SCOTT AIR FORCE BASE — Gen. Paul Selva officially assumed command of the U.S. Transportation Command in a one-hour ceremony Monday afternoon featuring Defense Secretary Chuck Hagel, chairman of the Joint Chiefs of Staff Army Gen. Martin E. Dempsey and a bagpiper in a tartan kilt.
The ceremony -- unprecedented in U.S. military history because it involves transitions for three four-star generals at once -- ended with a 17-gun salute to Gen. William Fraser III, retiring U.S. Transcom commander.
In a speech before he accepted his command, Selva applauded Fraser for building a reputation based on trust.
"No matter the challenge, no matter the location, we will deliver," Selva said. "Together, we will deliver."
Transcom, which oversees the Air Mobility Command, also based at Scott, is one of nine unified Defense Department commands.
It is responsible for managing nearly all the U.S. military's transportation needs, from using air tankers to refuel fighter jets, to moving food and medicine into disaster areas and weapons and ammunition in and out of war zones.
Hagel saluted the leadership records of both Selva and Fraser, as well as Transcom's track record for delivering people and cargo anywhere in the world on time.
"It's no exaggeration to say our military could not do its job without Transcom's capabilities on the ground, on the sea and in the air," Hagel said.
For a few hours Monday, the epicenter of America's defense establishment had shifted 1,000 miles due west, to the parade grounds of Scott Air Force Base.
With Hagel and Dempsey on site, plus a seeming legion of men and women with stars on their collars and shoulderboards, Transcom's airmen, sailors, Marines and soldiers went out of their way to look smart for the top brass.
All in all, Monday was a day of pomp and ceremony, a celebration of U.S. military might and tradition at a time of uncertainty and transition.
As America winds down the longest war in its history, the Pentagon confronts a litany of serious problems -- from the prospect of deep budget and personnel cuts, to resolving military challenges and crises in Asia, Africa and Eastern Europe.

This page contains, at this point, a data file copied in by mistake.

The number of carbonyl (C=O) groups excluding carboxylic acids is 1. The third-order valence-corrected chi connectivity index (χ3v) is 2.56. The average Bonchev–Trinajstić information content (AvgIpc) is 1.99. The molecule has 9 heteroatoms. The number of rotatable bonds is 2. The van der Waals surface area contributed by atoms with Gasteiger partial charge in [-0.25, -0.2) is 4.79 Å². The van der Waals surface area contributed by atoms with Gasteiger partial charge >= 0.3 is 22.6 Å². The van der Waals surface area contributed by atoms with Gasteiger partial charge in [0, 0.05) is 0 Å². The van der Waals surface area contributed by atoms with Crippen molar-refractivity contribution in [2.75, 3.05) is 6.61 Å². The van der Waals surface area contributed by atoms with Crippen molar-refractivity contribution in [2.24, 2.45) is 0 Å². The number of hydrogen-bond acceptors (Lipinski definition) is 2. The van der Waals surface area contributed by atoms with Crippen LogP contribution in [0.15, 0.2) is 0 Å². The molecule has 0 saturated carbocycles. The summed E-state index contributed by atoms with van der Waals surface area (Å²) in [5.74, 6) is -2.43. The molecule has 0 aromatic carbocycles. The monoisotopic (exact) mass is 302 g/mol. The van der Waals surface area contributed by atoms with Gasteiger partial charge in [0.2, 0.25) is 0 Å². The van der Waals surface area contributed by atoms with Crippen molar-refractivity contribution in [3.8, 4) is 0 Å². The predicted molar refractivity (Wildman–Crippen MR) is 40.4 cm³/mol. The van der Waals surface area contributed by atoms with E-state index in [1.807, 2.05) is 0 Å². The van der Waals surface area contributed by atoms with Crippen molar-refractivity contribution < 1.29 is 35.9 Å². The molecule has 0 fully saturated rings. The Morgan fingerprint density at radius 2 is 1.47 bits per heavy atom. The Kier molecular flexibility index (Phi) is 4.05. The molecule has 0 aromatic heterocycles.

A theme repeated during Monday's ceremonies centered on the resilience and skill of America's military personnel in the face of all challenges coming their way.
In the morning, during the change of command ceremony for Gen. Darren McDew -- who assumed Selva's job as commander of the Air Mobility Command -- McDew saluted the troops assembled before him.
"And I believe in you even more than you sometimes believe in yourselves," McDew said. "Because you are the most battle-tested, most battle-hardened airmen our Air Force has ever seen," McDew said.
The nation has entered into its 13th year of sustained combat, he said.
"Just think about it," McDew said. "We have never experienced that before in our nation's history. But for most of you it's all you know."
Dempsey lauded Fraser's 40 years of service to the Air Force and his wife Bev's support for her husband's career and the airmen serving in his commands.
"The good news is we're placing this command in the hands of another capable couple," Dempsey said. "Paul and Ricki Selva, you bring to Transcom a record of excellence and a clear passion for mission, people and their families."
Gen. Mark Welsh, the Air Force chief of staff, presided over McDew's change of command, while Hagel presided over the Transcom change of command ceremony.
McDew called on AMC's airmen to respond to "the urgency of now" and to treat every airman with respect and dignity.
"Our obligation is now," McDew said during a short speech. "Our challenges are now. Our challenges are real."
McDew told the airmen that they will face these challenges confronting AMC together.
"And our strength comes from that essential unity," McDew said.
McDew relinquished command Monday of the 18th Air Force, also based at Scott, which he has overseen since August 2012.
McDew, the son of a career Air Force non-commissioned officer and a 1982 graduate of the Virginia Military Institute, took the reins of one of the Air Force's major components with more than 132,000 active-duty, Air National Guard, Air Force Reserve Command and civilians workers. In addition, AMC encompasses one numbered air force -- the 18th Air Force -- 17 wings, two airlift wings and one air base group.
Selva, McDew's predecessor as AMC commander, spoke warmly of McDew, whom he first met at the Pentagon while both men held the rank of major.
"You will be great," Selva said. "You will be great."
The historic day ended with a speech from Fraser, the retiring Transcom commander, who thanked the senior officers and enlisted personnel on hand.
"For those I have worked for, I want to thank you for the lessons and the knowledge that you took to impart upon me," he said. "For those of you who worked with me and for me, I thank you for your patience, for your loyalty and your support."
Fraser, who took command of Transcom in 2011, said he knew that whatever challenges "are out there, that we will have the right leaders, at the right place, to make the right decisions."
A graduate of Texas A&M University, Fraser said: "It's time for this Aggie to giddy-up, move on down the trail. So may God continue to bless each and every one of you and our entire United States military and the United States. God bless each and every one of you."